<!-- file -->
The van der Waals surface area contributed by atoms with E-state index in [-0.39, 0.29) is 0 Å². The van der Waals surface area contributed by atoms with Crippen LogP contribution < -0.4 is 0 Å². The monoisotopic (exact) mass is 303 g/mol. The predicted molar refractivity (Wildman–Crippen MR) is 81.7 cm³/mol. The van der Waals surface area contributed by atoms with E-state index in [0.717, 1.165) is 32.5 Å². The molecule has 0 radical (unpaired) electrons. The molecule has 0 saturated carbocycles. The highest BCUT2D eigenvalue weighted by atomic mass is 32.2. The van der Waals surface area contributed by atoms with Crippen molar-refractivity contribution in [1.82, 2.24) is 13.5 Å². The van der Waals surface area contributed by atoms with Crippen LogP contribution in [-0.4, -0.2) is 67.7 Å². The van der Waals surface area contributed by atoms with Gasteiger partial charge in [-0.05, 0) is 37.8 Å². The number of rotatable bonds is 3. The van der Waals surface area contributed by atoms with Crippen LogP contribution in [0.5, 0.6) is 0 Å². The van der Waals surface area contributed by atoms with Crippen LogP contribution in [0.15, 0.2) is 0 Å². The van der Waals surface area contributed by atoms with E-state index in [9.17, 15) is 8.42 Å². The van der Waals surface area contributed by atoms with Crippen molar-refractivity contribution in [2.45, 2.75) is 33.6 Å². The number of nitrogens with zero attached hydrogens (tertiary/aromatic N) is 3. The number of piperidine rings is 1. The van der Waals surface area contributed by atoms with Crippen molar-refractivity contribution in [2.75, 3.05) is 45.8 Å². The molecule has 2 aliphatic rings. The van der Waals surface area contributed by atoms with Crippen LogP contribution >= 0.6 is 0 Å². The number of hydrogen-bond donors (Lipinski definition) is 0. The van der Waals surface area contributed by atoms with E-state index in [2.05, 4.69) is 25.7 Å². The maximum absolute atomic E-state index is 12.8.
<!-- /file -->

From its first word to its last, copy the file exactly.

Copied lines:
The van der Waals surface area contributed by atoms with E-state index in [-0.39, 0.29) is 0 Å². The van der Waals surface area contributed by atoms with Crippen LogP contribution < -0.4 is 0 Å². The monoisotopic (exact) mass is 303 g/mol. The predicted molar refractivity (Wildman–Crippen MR) is 81.7 cm³/mol. The van der Waals surface area contributed by atoms with E-state index in [0.717, 1.165) is 32.5 Å². The molecule has 0 radical (unpaired) electrons. The molecule has 0 saturated carbocycles. The highest BCUT2D eigenvalue weighted by atomic mass is 32.2. The van der Waals surface area contributed by atoms with Crippen molar-refractivity contribution in [1.82, 2.24) is 13.5 Å². The van der Waals surface area contributed by atoms with Crippen LogP contribution in [-0.4, -0.2) is 67.7 Å². The van der Waals surface area contributed by atoms with Gasteiger partial charge in [-0.05, 0) is 37.8 Å². The number of rotatable bonds is 3. The van der Waals surface area contributed by atoms with Crippen LogP contribution in [0.5, 0.6) is 0 Å². The van der Waals surface area contributed by atoms with Crippen LogP contribution in [0.15, 0.2) is 0 Å². The van der Waals surface area contributed by atoms with E-state index in [9.17, 15) is 8.42 Å². The van der Waals surface area contributed by atoms with Crippen molar-refractivity contribution in [2.45, 2.75) is 33.6 Å². The number of nitrogens with zero attached hydrogens (tertiary/aromatic N) is 3. The number of piperidine rings is 1. The van der Waals surface area contributed by atoms with Crippen molar-refractivity contribution in [2.75, 3.05) is 45.8 Å². The molecule has 2 aliphatic rings. The van der Waals surface area contributed by atoms with Crippen LogP contribution >= 0.6 is 0 Å². The number of hydrogen-bond donors (Lipinski definition) is 0. The van der Waals surface area contributed by atoms with E-state index in [2.05, 4.69) is 25.7 Å². The maximum absolute atomic E-state index is 12.8.